So there’s a terrific sense of sacrifice that French civilians had made in the cause of their own liberation and I think as historians of the Second World War we have focused principally on the Anglo American Military story and we do tend to lose perspective that there were people - for whom the war was being fought in many respects - but who did themselves have to pay a terrible price. We fail to fully integrate their particular story into our account of what liberation really is. What liberation is is the ripping out of a political and social order of one kind that you don’t like and replacing it with a very different kind of political and social order. There’s a dramatic sense of transformation and it comes in a period of intense violence as well. So as that social and political order is being restructured after liberation, its natural that there’s going to be tensions around what that order should look like, who should be in charge and what the political and social structures are going to be. So there increasingly became a sense in France that the Americans were heroes and that they’d done the right thing at the end of the day and had come and saved France yet again as they had done in 1917-1918.

But in the immediate summer of 1944 running on into 1945 people of France were licking their wounds, and they were significant wounds. 70,000 people died from Allied bombing in France. 70,000 people. That’s an extraordinary number of civilians to have died at the hands of their liberators. Was it necessary? Probably. Was it cruel and awful for those who suffered? Of course it was. So it’s a period of terrific mixed feelings on the part of the French during their liberation.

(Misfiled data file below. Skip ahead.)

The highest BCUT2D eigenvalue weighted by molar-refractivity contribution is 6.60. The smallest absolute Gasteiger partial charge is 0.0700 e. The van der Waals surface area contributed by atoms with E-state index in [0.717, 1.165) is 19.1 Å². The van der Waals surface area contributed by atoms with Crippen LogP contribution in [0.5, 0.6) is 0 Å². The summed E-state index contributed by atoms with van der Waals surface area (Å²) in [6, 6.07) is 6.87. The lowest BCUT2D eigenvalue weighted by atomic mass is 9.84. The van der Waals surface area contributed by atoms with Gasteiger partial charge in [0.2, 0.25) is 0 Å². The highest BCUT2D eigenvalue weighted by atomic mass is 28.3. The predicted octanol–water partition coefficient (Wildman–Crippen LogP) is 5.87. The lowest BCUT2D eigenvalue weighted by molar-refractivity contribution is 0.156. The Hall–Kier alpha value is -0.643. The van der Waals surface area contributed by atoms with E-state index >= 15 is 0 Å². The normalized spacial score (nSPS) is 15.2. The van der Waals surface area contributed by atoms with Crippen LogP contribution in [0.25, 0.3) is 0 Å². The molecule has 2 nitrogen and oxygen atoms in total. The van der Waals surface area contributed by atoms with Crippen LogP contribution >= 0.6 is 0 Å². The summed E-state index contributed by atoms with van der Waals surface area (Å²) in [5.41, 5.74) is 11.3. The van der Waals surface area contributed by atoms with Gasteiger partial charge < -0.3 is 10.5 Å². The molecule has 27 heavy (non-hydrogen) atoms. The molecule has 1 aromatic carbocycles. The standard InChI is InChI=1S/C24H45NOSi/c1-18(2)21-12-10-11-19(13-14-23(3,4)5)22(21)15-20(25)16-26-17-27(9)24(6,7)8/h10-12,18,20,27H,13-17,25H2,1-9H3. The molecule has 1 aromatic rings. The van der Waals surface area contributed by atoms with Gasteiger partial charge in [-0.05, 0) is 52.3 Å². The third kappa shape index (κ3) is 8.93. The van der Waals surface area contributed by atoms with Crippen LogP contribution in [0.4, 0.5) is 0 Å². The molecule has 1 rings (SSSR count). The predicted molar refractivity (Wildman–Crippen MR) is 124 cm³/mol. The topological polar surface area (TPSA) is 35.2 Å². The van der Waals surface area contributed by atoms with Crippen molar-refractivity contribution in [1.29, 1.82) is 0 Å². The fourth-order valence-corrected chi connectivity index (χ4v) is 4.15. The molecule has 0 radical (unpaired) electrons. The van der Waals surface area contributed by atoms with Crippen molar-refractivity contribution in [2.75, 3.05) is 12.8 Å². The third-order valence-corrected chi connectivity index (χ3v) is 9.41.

LAURENCE REES: Of course, the images that we all have from this period tend to be the famous images of the liberation of Paris and that’s telling a very different story - a story of enormous joy.

WILLIAM HITCHCOCK: There is a phenomenal photograph of, I think it’s the 28th Division marching down the Champs-Élysées, and it’s August 25, I think, 1944. These are battle-hardened men, but they’re looking their best. They’ve got their helmets shined and their green outfits are, for that particular moment, scrubbed, and they’re in fairly good shape. They’re marching down the Champs-Élysées and you can see the background of the Arc de Triomphe. So you have an iconic moment where you see American power and the great symbol of French glory brought together by the fate of the Second World War. That picture suggests a sense of pride and dutifulness, earnestness, on the part of the Americans, and celebration and terrific warm welcome on the part of the French because all the way along the Champs-Élysées thousands and thousands of people are giving them a rapturous welcome. It's a beautiful image and it’s one that is quite real; it reflects a real moment of enthusiasm on the part of the French and the Parisians.

But Paris did not suffer through the terrific aerial bombardments as much as the rest of Northern France. It certainly didn’t suffer in the way that much of Southern Holland or parts of Belgium and the Ardennes had suffered. It didn’t suffer the way the West of Germany suffered from allied bombing and it didn’t suffer the way that Southern Italy had been absolutely ground to a powder after two and a half years of war. So Paris could afford to be generous of spirit and could afford to be generous with its heart to welcome these heroic young Americans, because they hadn’t tasted the worst of the war. They had tasted a political occupation, a foul German occupation of France headquartered in Paris but they hadn’t tasted the horrible sacrifices of destruction through aerial bombardment the way that so many of other cities in Europe have, and thank heavens.